Safe Families is a network of Christian families that extend a safety net to children by providing at-risk families a sanctuary where they can place their children in a time of crisis. As a voluntary, non-coercive alternative to the state child welfare system, SFFC temporarily relieves parents from the responsibility of caring for their child and provides them time to address life issues without the fear of losing custody. Children are cared for by volunteer host families that are screened, trained, and serve to demonstrate Christ’s transforming love.

..seems to be looking for anyone who wants to take a Haitian child.  Here’s their website..

www.safe-families.org

Sounds OK, right?  A bit churchy, but non-coercive, and temporary.  Just what may be needed while families of Haitian children get their lives back in order after a terrible disaster.

Wrong.

Their next message reads like this….

Because of the response of families who desire to adopt children, we no longer need families who are interested in temporary housing. We are looking to place all children we receive with families who are considering adoption.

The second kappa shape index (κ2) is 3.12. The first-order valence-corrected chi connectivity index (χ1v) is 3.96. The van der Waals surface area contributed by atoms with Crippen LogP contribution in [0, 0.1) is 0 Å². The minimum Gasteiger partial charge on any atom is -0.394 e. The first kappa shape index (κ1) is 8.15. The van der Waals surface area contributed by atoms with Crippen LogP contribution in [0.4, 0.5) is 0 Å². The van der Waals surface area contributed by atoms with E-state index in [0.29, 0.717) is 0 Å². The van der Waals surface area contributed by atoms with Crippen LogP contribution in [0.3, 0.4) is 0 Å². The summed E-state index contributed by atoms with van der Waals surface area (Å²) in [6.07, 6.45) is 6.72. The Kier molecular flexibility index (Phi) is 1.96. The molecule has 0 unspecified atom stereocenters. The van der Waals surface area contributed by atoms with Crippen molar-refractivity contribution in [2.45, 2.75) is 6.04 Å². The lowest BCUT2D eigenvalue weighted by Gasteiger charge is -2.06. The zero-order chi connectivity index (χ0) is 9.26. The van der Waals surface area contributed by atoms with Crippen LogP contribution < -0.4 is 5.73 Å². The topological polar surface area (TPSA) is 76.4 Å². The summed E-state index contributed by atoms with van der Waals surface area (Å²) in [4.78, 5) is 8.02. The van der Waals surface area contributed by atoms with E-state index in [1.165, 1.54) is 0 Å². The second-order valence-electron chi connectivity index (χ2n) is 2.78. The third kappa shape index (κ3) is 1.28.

So I guess it’s just to hell with the temporary stuff, and you get to keep the kid.

All kinds of problems there.

But as I said, I’m in the middle, so I got this on my Twitter feed too.

Whites Make Pact With God, Expedite Haitian Adoptions

http://outlandishremarks.wordpress.com/2010/01/19/whites-make-pact-with-god-expedite-haitian-adoptions/#comment-54

Reading that, if not really changing anything about the situation, made me feel better.  I’m not just imagining this becoming some kind of free-for-all for ravenously entitled PAPs.